Author attempts propaganda in order to sell propaganda manual, doesn't work so well

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  • April 18, 2013
  • Sim Ahmed
Author attempts propaganda in order to sell propaganda manual, doesn't work so well

If you're going to write a "hardcore propaganda manual", then use propaganda to promote said manual – it's probably a good idea to make sure your campaign works. Goodness knows, no dictator (whether politician or ad executive) wants to buy propaganda manuals that don't deliver.

Spinfluence: the Hardcore Propaganda Manual for Controlling the Masses is a book about propaganda and emotional communication written and designed by DraftFCB designer Nick McFarlane. To promote his eight-year labour of love, McFarlane took a leaf out of his own playbook and attempted to trick New Zealand's media into publicising his work for him.

"I'm not an expert [on propaganda] but after eight years of research you become one by reading heavy books. These ideas are predominantly accepted and I've distilled them down," says McFarlane of his book.

With little to no budget and he and group of friends and colleagues (in their personal time) set up a fake demonstration campaign against the visit of Zimbabwean president Robert Mugabe. This included leaking travel plans by a fake agency to the media, seeding anonymous tips to journalists, hanging No Mugabe Visit banners around Auckland and pasting A3 protest posters on various walls. A No Mugabe Visit website and Facebook page was also set up.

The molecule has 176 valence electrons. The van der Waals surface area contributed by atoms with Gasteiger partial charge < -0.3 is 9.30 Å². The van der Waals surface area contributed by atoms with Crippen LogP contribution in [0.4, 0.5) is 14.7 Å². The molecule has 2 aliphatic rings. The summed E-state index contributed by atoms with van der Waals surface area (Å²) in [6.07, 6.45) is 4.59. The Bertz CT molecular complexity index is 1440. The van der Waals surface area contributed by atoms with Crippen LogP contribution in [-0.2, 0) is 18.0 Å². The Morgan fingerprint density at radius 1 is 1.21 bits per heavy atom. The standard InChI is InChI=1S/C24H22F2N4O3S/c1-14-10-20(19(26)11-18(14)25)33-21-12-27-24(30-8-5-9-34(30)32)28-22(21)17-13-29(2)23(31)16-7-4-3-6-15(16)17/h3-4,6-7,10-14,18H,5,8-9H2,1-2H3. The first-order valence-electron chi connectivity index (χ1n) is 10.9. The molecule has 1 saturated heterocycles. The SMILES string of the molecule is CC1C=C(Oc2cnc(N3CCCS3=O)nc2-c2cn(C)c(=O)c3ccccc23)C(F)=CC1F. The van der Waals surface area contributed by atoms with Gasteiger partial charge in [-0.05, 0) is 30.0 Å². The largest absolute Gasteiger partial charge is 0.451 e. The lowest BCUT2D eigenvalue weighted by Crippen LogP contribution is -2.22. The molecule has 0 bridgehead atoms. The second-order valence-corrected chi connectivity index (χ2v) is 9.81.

After two weeks the banners and website were replaced by ones which said Mugabe was never visiting, telling the readers they'd been fooled – and revealing it was all part of a ruse to sell McFarlane's book.

This reporter was one of 20 to receive the initial misinformation. I'd like to say I didn't pick up the story because it smelled fishy (it's incredibly unlikely the New Zealand government would let Mugabe into the country), but it was mostly a lack of time to verify the story and having bigger fish to fry.

It seems none of my colleagues in the New Zealand media took the bait. One of McFarlane's colleagues says Radio New Zealand, TVNZ and the NZ Herald all looked at the story but quickly sniffed it out as a fake. Google searches show that apart from a handful of small overseas news sites and a gay community portal in New Zealand, no media organisations were taken in.

"All they had to do was ask the Department of Immigration if Mugabe was granted a visa and it would've been over quickly," says McFarlane.

"I wouldn't say my propaganda campaign failed. It still demonstrated the principles of the book ... If we're going to measure success by awareness, then anecdotally we've done really well."

He says the campaign has helped Spinfluence secure a spot in the British Library's latest exhibition on propaganda. McFarlane won't reveal how many of the 7000 printed copies have been pre-ordered, but says he's pleased with the numbers as they stand.

The campaign could have generated much more buzz if it could utilise Twitter, he admits. Attempts to set up No Mugabe Visit account on Twitter failed because accounts with the word 'Mugabe' were deleted within 24 hours.

StopPress has asked McFarlane for analytics information on the web and Facebook components of his campaign.

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